Problems Surrounding Release of Persons Found Not Guilty by Reason of Insanity

    Volume 20, Issue 4 (October 1975)

    ISSN: 0022-1198

    CODEN: JFSOAD

    Published Online: 1 October 1975

    Page Count: 7


    Perr, IN
    Professor of psychiatry and of community medicine (legal medicine), Rutgers Medical School, College of Medicine and Dentistry of New Jersey, Piscataway, N.J.

    (Received 13 February 1975; accepted 3 June 1975)

    Abstract

    The concept of not guilty by reason of insanity (NGI) is not simply a philosophical one dealing with courtroom drama [1,2]. Despite the attention paid to trial issues and matters of strategy and testimony, there has been a relative neglect in the study of the practical effects of current practices. The labeling process sets in motion a series of events. Generally, in the United States, a person found not guilty by reason of insanity is hospitalized either in a special state institution for the “criminally insane” or in a designated forensic unit at a state hospital. The handling, disposition, and technicalities of release are extremely varied and complex. The vagaries of release and subsequent antisocial behavior by an NGI patient (hereafter referred to as NGI) have resulted in adverse publicity far out of proportion to the numbers of people or problems involved.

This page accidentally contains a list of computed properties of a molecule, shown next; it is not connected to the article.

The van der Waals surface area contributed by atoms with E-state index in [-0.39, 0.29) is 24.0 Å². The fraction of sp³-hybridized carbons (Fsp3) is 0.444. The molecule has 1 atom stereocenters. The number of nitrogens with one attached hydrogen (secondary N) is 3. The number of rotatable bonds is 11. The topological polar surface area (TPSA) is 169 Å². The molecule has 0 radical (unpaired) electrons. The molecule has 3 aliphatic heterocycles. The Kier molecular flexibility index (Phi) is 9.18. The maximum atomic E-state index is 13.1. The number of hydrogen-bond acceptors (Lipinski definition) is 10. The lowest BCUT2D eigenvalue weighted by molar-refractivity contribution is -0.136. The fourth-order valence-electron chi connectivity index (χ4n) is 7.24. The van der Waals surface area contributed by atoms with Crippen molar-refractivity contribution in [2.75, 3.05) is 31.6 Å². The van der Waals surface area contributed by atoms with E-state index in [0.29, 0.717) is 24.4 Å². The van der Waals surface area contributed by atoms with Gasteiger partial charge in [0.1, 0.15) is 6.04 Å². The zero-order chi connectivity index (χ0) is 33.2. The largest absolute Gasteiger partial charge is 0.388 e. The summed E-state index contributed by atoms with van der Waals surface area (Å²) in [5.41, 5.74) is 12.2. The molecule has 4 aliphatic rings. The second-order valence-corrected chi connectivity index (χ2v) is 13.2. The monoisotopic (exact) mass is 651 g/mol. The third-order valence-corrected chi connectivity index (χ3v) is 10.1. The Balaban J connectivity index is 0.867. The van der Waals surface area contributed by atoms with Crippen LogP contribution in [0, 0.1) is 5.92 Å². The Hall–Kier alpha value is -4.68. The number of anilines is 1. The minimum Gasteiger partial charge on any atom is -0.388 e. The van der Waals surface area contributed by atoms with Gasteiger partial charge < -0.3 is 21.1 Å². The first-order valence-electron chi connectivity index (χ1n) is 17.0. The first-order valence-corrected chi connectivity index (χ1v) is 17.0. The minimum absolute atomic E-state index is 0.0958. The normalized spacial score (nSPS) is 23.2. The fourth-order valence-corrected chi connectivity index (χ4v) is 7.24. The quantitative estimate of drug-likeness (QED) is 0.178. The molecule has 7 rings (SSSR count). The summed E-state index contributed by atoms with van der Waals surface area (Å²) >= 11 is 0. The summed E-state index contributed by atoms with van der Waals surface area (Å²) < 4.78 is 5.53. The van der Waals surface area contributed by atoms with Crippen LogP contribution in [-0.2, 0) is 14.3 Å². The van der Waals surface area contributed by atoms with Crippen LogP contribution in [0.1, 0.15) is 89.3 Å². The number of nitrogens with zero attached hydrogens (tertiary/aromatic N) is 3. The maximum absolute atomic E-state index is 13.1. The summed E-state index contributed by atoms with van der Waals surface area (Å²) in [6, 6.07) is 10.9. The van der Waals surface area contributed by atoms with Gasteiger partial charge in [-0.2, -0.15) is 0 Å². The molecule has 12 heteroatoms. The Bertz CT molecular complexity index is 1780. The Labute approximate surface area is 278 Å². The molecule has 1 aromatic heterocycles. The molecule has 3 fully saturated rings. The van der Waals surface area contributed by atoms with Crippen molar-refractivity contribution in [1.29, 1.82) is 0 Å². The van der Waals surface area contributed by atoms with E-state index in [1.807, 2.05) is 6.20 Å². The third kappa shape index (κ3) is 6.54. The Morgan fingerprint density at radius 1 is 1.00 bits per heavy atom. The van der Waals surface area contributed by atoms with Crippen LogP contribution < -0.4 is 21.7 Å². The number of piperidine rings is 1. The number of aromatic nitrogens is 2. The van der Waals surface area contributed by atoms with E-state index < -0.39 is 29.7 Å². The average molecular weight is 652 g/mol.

Paper ID: JFS10324J

    DOI: 10.1520/JFS10324J

    ASTM International
    is a member of CrossRef.

    Author
    Title Problems Surrounding Release of Persons Found Not Guilty by Reason of Insanity
    Symposium , 0000-00-00
    Committee E30